The Ford Focus product placement was jarring. I see a lot of people complain about it, but the reality of television now is product placement is a necessary evil. If it helps keep the show on the air, I can deal with it. And I do feel the writers do a better job then other shows of integrating the product. Maybe asking about the tree on the dashboard was excessive, but Neal is a nervous passenger so it was an in-character moment. Maybe the scene would have worked better had it been at the beginning with Peter instead of Diana and he's distracted because of his argument with El?
Yes, I think you're right. The Kate-related anvils, they are a-fallin' :) I didn't mind hearing about the proposal (though I can't understand how it fits in with the backstory revealed in Forging Bonds), but I just didn't think that was the right time to do it. Or, at least, it should have been more rushed - Neal blurting it out while he hammered the ring free, or something.

I don't mind product placement as a rule, but I do get pretty annoyed when it isn't done well. And you're right that WC usually finds a way to drop it in in a funny or at least believable way, which I guess is why I find it particularly bizarre when they choose to do the placement in the midst of a tense/dramatic scene. I think we can take it as a given that PP does take the viewer out of the story to some extent - that's the entire point of PP - so it baffles me that they would do it in the middle of a chase scene. It would have been just as easy to have Peter and El's fight have been about their car, wouldn't it? (Say Peter was supposed to "update the GPS" or something, and he forgot so El had to do it.) I actually wonder if the advertisers are getting more savvy about where the placement occurs in the narrative, and want it to happen when the viewers are really engrossed in the action.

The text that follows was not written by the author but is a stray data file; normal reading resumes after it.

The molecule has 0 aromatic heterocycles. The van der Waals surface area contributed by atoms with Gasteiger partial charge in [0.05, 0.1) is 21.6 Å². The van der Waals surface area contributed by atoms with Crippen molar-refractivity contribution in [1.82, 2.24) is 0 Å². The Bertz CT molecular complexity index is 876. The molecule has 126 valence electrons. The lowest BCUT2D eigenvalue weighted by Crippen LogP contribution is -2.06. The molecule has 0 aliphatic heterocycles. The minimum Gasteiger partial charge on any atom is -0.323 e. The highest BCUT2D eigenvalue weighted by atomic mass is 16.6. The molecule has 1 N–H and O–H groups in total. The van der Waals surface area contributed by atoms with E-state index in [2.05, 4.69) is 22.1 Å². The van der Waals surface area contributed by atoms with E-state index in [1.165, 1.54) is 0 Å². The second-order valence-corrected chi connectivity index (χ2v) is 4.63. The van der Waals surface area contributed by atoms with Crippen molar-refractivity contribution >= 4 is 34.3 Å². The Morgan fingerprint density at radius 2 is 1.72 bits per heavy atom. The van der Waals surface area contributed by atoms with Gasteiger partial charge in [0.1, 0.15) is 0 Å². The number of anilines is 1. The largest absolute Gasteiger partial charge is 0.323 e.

It wasn't strange for me that they added more angst about not saying Hun to the kidnapping. For us (and other crew) it was important. For Peter not so much because he loves his wife and that unsaid word bothered him more that the situation he ended up in, imo.
But all in all they handled it good enough for me to handwave some small details and just enjoy the show.
I definitely enjoyed the episode. I watched it again this morning. :) But the argument and the what it was supposed to represent still annoyed me. I just didn't find it necessary.
I didn't even analyse it that deep. The rest of the ep got me excited to just forget about that.
Ya if Neal had not made that comment on Peter's sarcasm increasing with his stress, I was ready to smack Peter for his remarks on Neal and Keller.

::high five in solidarity::

Yeah, I had the same thought. ;) Putting aside the swipes at Neal are getting very old, it's a childish kind of cruelty on Peter's part. If Peter is going to lecture Neal about growing up, then he needs to act like an adult himself. But if it really is a reaction to stress, whether it's Neal induced stress or other stress, then I can at least understand where the comments are coming from and wave them off as Neal seems to be doing now.